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Secure your SSH using two-step authentication on CentOS 7

Discussion in 'Linux Security' started by RoseHosting, May 30, 2017.

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  1. RoseHosting

    RoseHosting New Member

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    Running your own Linux server could be very challenging, especially if you want to keep the security of the server on a high level and to protect the personal data as much as possible. During the initial server setup, you may have generated an RSA key pair to connect to the server without using passwords, which is one of the recommended methods to improve the overall security. However, in certain cases this may not be enough, so implementing two-factor authentication should be your next step. This adds another layer of security by generating time-based one-time passwords so anyone connecting to the server will need to have access to your smartphone.

    In this guide, we will explain how to secure your SSH using two-step authentication on a CentOS 7 server.

    Install Google Authenticator on a smartphone
    Before you start, download and install the Google Authenticator application on your smartphone. The application is available for iOS and Android.

    The application provides some useful features such as automatic setup via QR code, support for multiple providers and accounts, support for time-based and one-time tokens etc.



    Install Google Authenticator on CentOS 7
    Next step is to install the Google Authenticator application on your CentOS 7 server. First, connect to your server and install the EPEL repo if it is not already installed:
    Code:
    # yum install https://dl.fedoraproject.org/pub/epel/epel-release-latest-7.noarch.rpm
    Once the EPEL repo is installed you can proceed and install the Google Authenticator application:
    Code:
    # yum install google-authenticator
    Enable two-step authentication
    To enable two-step authentication for your SSH service, the first thing you need to do is to create a key for the user you will be logging in with. Run the Google Authenticator application on your server to create the keys:
    Code:
    # google-authenticator
    The application will ask you whether the authentication tokens should be time-based or not. Since we are going to set up time-based tokens, enter y to continue.
    Code:
    Do you want authentication tokens to be time-based (y/n) y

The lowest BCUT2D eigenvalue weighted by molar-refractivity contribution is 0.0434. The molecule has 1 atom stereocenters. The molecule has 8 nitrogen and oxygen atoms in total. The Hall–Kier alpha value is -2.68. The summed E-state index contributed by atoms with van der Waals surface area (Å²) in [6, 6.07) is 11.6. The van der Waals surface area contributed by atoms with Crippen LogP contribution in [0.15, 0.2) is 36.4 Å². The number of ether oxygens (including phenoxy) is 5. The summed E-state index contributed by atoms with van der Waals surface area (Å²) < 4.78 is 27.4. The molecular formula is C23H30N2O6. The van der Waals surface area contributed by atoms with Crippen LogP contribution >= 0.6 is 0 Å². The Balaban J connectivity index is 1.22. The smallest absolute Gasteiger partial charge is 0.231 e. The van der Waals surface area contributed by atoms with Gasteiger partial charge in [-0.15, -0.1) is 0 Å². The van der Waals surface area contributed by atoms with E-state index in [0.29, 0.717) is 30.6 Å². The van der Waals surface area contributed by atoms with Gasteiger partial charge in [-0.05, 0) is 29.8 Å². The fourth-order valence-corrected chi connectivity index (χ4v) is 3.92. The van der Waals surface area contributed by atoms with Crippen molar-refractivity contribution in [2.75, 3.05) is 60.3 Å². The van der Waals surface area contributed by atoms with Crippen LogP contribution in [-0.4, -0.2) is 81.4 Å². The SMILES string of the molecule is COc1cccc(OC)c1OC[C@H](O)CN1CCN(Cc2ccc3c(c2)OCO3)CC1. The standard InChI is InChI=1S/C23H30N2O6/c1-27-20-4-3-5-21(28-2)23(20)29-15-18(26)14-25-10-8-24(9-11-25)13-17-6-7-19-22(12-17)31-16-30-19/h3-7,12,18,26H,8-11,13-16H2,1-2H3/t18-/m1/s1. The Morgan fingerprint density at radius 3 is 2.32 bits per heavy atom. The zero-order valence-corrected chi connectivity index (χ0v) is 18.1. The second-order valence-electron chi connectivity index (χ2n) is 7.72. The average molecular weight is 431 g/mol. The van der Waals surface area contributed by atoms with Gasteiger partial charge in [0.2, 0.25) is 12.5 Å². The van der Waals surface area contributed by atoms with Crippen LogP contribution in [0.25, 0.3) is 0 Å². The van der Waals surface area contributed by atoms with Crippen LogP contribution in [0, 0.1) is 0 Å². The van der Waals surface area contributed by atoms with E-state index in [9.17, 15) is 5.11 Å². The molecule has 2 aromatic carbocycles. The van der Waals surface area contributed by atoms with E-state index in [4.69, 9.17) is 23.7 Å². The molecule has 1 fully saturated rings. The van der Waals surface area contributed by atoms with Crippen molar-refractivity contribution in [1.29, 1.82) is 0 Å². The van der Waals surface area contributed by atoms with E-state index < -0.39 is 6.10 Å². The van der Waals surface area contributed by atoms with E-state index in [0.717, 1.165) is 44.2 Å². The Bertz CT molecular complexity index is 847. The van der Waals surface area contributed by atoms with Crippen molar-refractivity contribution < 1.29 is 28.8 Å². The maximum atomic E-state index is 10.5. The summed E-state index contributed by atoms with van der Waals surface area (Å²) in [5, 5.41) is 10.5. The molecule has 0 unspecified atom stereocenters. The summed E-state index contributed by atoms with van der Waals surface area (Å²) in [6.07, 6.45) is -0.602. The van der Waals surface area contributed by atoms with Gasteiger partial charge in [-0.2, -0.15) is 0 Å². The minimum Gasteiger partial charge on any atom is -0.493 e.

The application will generate a QR code on your screen which you need to scan with the smartphone application. Run the Google Authenticator application on your smartphone and scan the QR code.

    The application will generate a new secret key, verification code and emergency scratch codes too. Keep these codes in a safe place.

    Next, the application will ask you whether to save the key and the settings in the .google_authenticator file for your system user. Enter y to continue.
    Code:
    Do you want me to update your "/root/.google_authenticator" file? (y/n) y
    The next question is whether you want to disallow multiple uses of the same authentication token. Each token will be valid for 30 seconds and will expire immediately after the use. Enter y to continue.

    Code:
    Do you want to disallow multiple uses of the same authentication
    token? This restricts you to one login about every 30s, but it increases
    your chances to notice or even prevent man-in-the-middle attacks (y/n) y
    If you don't expect to have syncing issues between the client and the server, answer the next question with n.

    Code:
    By default, tokens are good for 30 seconds. In order to compensate for
    possible time-skew between the client and the server, we allow an extra
    token before and after the current time. If you experience problems with
    poor time synchronization, you can increase the window from its default
    size of +-1min (window size of 3) to about +-4min (window size of
    17 acceptable tokens).
    Do you want to do so? (y/n) n
    Next, you can enable rate-limiting for the authentication module. This will allow you to have 3 login attempts every 30 seconds so enter y to enable this feature.
    Code:
    If the computer that you are logging into isn't hardened against brute-force
    login attempts, you can enable rate-limiting for the authentication module.
    By default, this limits attackers to no more than 3 login attempts every 30s.
    Do you want to enable rate-limiting (y/n) y
    By answering this question you are done with the Google Authenticator setup. The settings are saved in the ~/.google_authenticator file and if you want to create a backup of this file you can copy it to a safe location.

    Next step is to configure OpenSSH. Open the PAM configuration file for SSH using a text editor of your choice. We will be using nano:

    Code:
    # nano /etc/pam.d/sshd
    Scroll down to the bottom of the file and add the following line:
    Code:
    auth required pam_google_authenticator.so
    
    Another file that you need to edit is the SSH configuration file. Open the file:
    Code:
    # nano /etc/ssh/sshd_config
    
    Enable Challenge Response Authentication:
    Code:
    ChallengeResponseAuthentication yes
    Restart the SSH service for the changes to take effect:
    Code:
    # systemctl restart sshd.service
    Congratulations! You have now secured the SSH service on your server using two-step authentication.

    To test if the configuration is successful, start a new SSH session and try to log in to your server. Once you pass the first authentication method you will be asked to enter the verification code generated by the Google Authentication application. You will receive the code on your smartphone. Enter the verification code to log in to the server.
     

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